Wednesday, April 13, 2011

Rusty Angels - Highlights from Tony Martin's Black Sabbath

The average music fan knows Sabbath with Ozzy.  The metal fan knows Sabbath with Dio.  The Sabbath fan knows Tony Martin. Black Sabbath's longest-tenured vocalist, Martin lent his vocals to five studio albums and one live album/video for the band across nearly a decade from 1987-1995 with a brief break in between for the Dio Mob Rules-lineup reunion for Dehumanizer around 1990-1992. Often ignored by the mainstream and perennially out-of-print, Martin's albums are a fascinating, essential chapter in Black Sabbath's legacy and, while there may not have been high-charting hits, even the most skeptical listener can take two tracks from each and build a "Best Of" playlist guaranteed to change your mind about where Sabbath begins and ends and pique your interest in the man known as "The Cat."

The Eternal Idol - 1987

When Ray Gillen's introduction as vocalist fell apart after the Seventh Star project, Tony Martin was enlisted to re-record the tracks Gillen had laid down for The Eternal Idol. The result was a solid, cohesive album that did not sound like anything Sabbath had done before but was decidedly Sabbath, nonetheless. "The Shining" leads off the album and, for me, remains the embodiment of all that is Martin-era Black Sabbath and easily competes with any song by any Sabbath vocalist ever. It's moody, it's menacing and it rocks.

The sixth track, "Nightmare," is just a crunching riff machine that Martin flies above and, at 2:40 in, brings Old Scratch home to Sabbath.

Headless Cross - 1989
Eternal Idol brought Black Sabbath back to the dark side. Headless Cross put down roots and stayed a while. Probably the apex of Martin's work with the band, Headless Cross is solid from start to finish. Lucky MTV viewers from the era may remember the title track video for the finest song on a damn fine album.

"When Death Calls" stretches out to nearly seven minutes of rich, dark atmosphere and showcases the only twin guitar attack I know of in Black Sabbath's discography as Tony Iommi duels with the one and only Brian May.

TYR - 1990

Sabbath didn't waste any time following Headless Cross and what came was the suprising left turn of TYR, a concept of sorts based around Norse mythology. Whether the riffs wrapped around Satan or Odin, they remained absolutely, massively heavy. "Anno Mundi" provides an epic to set the stage and "The Sabbath Stones" should leave even Amon Amarth quaking.Which other vocalist aside from Martin could have delivered this number with this power? None.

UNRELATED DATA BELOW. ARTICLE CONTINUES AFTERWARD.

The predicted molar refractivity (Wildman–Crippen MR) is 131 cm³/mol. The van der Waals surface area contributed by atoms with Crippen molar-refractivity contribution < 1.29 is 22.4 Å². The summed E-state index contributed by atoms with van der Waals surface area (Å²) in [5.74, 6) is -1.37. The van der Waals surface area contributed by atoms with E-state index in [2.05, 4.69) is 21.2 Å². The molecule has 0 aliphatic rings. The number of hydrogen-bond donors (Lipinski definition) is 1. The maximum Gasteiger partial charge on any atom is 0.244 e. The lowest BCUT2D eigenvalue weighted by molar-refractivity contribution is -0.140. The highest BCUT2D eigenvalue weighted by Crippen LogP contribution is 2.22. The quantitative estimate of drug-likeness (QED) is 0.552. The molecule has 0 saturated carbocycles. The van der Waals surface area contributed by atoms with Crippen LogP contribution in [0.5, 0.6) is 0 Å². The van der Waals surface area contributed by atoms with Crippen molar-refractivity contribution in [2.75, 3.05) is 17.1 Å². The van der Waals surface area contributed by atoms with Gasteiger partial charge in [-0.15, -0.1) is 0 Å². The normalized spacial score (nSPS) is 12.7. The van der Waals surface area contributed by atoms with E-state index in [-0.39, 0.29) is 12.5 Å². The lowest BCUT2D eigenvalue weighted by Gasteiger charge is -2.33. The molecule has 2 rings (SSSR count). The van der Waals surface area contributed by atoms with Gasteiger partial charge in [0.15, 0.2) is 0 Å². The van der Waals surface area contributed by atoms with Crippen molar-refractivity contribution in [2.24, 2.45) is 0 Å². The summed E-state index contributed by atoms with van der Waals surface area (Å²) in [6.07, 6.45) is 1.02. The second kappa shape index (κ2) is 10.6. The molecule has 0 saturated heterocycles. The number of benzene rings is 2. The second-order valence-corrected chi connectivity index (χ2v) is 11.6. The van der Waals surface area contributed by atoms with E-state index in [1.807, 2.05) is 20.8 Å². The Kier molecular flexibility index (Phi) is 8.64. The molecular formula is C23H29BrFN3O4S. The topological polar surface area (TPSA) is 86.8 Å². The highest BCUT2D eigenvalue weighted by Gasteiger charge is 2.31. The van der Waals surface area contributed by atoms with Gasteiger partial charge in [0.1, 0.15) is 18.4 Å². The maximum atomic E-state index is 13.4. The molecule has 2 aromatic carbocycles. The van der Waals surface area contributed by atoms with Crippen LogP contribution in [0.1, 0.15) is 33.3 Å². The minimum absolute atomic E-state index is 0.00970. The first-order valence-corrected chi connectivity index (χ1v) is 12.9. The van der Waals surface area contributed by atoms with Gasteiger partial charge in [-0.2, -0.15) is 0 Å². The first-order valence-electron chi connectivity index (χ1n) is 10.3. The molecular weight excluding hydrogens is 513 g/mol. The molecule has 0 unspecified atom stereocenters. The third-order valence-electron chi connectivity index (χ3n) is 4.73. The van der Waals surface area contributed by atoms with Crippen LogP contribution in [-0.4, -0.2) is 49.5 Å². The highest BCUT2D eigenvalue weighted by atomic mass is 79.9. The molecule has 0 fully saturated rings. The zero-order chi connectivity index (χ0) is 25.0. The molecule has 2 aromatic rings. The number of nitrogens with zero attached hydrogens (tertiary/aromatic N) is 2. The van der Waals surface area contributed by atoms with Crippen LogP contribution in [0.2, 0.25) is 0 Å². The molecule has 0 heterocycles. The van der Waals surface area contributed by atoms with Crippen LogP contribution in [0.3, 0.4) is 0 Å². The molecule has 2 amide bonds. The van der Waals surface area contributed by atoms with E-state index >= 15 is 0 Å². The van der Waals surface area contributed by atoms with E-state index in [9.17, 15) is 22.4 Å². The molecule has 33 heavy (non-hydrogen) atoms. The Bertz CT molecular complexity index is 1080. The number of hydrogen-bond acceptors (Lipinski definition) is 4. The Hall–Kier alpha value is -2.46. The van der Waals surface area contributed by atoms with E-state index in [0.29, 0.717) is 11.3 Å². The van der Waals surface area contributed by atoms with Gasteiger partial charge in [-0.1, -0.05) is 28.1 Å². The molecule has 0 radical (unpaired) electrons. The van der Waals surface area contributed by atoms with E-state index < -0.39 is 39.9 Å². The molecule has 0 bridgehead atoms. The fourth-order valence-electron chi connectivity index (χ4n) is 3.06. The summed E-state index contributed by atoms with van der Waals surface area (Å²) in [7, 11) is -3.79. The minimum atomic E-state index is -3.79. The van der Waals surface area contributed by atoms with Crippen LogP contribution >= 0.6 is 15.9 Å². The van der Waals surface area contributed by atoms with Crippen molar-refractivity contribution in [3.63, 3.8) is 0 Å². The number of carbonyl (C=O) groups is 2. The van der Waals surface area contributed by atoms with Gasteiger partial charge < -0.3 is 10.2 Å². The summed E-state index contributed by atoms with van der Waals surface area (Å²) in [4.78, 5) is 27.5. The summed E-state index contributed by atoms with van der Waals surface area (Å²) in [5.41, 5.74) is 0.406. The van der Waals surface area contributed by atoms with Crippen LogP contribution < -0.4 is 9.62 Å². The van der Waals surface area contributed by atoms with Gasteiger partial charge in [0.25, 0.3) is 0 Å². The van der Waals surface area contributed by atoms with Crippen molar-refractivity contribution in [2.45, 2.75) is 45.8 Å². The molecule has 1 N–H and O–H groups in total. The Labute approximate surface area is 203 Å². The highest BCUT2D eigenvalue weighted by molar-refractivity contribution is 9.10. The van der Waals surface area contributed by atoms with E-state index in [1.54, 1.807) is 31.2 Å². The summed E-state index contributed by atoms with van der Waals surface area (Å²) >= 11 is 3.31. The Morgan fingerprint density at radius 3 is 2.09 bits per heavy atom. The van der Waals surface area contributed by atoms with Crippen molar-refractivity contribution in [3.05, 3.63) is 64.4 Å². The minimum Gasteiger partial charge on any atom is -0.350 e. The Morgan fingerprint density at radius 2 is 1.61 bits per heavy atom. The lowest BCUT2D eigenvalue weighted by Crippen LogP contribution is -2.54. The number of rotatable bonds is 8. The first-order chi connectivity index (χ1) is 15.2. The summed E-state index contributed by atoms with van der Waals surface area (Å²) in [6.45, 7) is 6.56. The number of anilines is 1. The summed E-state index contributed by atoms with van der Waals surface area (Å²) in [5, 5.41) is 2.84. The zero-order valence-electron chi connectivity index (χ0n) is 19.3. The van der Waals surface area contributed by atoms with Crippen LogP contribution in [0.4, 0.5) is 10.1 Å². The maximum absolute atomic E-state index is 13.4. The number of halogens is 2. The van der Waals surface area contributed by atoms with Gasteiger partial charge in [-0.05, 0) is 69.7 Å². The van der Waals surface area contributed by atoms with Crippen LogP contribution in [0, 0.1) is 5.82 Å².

Cross Purposes - 1994

After a Dio reunion and rumored Ozzy-era reunion, Sabbath somehow got Martin to return to the band - and with Geezer Butler in tow. It is Butler's bass that ushers in the ominous "Virtual Death," at a near crawl that reminds one of Black Sabbath's namesake track from 1970's debut.

It is "Hand That Rocks the Cradle," though, that stands as the record's masterpiece and shows what a monster latter-era Black Sabbath is. I challenge you to leave the head unbanged when the mad, rotating riff kicks in at just under a minute into the song.

Forbidden - 1995

OK. I cannot pretend Forbidden doesn't stink. It does.  As an album, it fails. It reeks of a rush to close out a contract. It has a guest vocal from Ice-T, for Pete's sake. And the worst part is, I feel badly for Ice-T.

That said, it still has a few rough gems to offer. "Get a Grip" is one, if for no other reason than its resemblance to the stellar Born Again number, "Zero the Hero."  This is also its downfall as it falls short of its predecessor but remains a highlight of the album and a good performance from Tony Martin. "Rusty Angels" leaves a lot to desired in terms of its lyric but offers a solid Iommi squall at the 3:00 mark. 

Following Forbidden, Iommi, Ozzy, Butler and Ward finally reunited and Tony Martin went on to release solo work as well as albums with over half a dozen different acts. reports as of this week that Tony Martin albums are still in line for reissue "in due course." Until then, it's well worth the time for the curious metal fan to seek out these five platters at secondhand shops and flesh out their Sabbath collection.

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